Friday, 30 August 2013

International Pest Control - September / October 2013

Whichever your pest interest, we have a diverse and broad range of subjects in this issue. Scorpions are not often covered in pest control papers and whilst not a global pest you may encounter these if you travel abroad. Our Technical Consultant Clive Boase provides an insight.

In agriculture, rusts diseases make a very significant contribution to crop loss on a wide range of crops globally.
Our Technical Consultant, Martin Redbond provides a review. Post harvest losses of materials in storage can
be a considerable contributor to loss of harvest value
for foodstuffs. We look at how Australia currently copes
with grain storage to minimise pest outbreaks. We also examine Brinjal Shoot and Fruit Borer. The insect is the most destructive pest of brinjal or aubergine, a popular vegetable grown throughout the entire tropical and subtropical regions of the world. We review how a novel biocontrol agent can help reduce pest damage.

The UK project to reduce bovine tuberculosis in UK cattle is a subject that spans public health, animal health and vertebrate pest control with politics thrown in for good measure. We provide an overview of this serious disease and look at how the bacterial infection is being tackled in the UK and US.  

Finally, in the northern hemisphere, autumn is a time of harvests and conferences. CropWorld, PestWorld and ABIM all take place in the coming months, as do several other important regional meetings and events such as the first Parasitec in Morocco and the 21st Pesttech. The IPC Technical Consultants and I will be out and about at these events, aiming to capture the news about recent important technical and commercial development with plans to report back our findings within these pages. Should you have information which you wish to share, please get in contact.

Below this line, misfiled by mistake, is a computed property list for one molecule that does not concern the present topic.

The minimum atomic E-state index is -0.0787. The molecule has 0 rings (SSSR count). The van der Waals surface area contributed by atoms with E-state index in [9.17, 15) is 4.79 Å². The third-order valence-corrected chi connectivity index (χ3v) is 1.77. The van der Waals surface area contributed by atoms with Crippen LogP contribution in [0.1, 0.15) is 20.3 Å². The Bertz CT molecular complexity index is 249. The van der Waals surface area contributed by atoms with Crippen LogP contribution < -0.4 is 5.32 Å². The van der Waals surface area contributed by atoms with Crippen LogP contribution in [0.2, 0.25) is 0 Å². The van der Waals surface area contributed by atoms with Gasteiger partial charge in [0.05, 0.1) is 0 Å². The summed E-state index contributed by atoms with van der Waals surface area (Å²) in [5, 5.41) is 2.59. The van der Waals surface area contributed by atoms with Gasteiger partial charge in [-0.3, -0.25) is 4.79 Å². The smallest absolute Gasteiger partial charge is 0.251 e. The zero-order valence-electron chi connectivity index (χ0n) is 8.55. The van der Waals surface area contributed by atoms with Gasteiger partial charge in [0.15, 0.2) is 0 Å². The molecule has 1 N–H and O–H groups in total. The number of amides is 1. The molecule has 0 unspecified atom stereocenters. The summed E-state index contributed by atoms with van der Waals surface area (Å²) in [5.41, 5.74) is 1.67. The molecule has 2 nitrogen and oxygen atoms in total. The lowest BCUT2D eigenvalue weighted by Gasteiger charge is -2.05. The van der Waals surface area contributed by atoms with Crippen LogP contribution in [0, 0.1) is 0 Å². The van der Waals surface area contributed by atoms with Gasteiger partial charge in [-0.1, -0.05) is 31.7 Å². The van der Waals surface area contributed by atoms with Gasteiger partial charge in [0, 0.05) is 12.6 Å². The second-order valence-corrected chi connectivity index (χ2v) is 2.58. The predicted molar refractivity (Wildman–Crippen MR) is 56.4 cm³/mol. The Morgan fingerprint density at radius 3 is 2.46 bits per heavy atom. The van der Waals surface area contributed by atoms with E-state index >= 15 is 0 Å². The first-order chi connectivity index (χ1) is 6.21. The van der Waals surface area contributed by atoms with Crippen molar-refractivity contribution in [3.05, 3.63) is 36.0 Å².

We have again updated and extended our rolling calendar of pest control and pest management events. If you see a key meeting that is missing, drop me an email.

Wednesday, 24 July 2013

Fruit Focus, East Malling Kent, 24th July 2013

East Malling Research, Kent, on 24 July and hot sunny weather shone on the 1200 visitors that attended Fruit Focus 2013 and Sentomol were again among the 126 exhibitors (a record).  The event provides an great opportunity to keep abreast of the latest developments on show and has become the UK’s leading showcase for the fruit sector. Although this year was the latest ever start to the season, soft fruit continues to be a crop increasing in yield and value.  Strawberries this year are giving above average yields, up to 40t/ha while raspberry sales are hitting around 400t per week. 

Sentomol was at Stand 66 and our stand saw a continuous flow of visitors over the day. Exhibiting our full range of soft fruit traps for raspberry beetle, raspberry midge, Lygus and Lygocorus and strawberru blossom weevil discussions also covered what was new for Drosophila suzukii.

A great second year and we look forward to returning in 2014.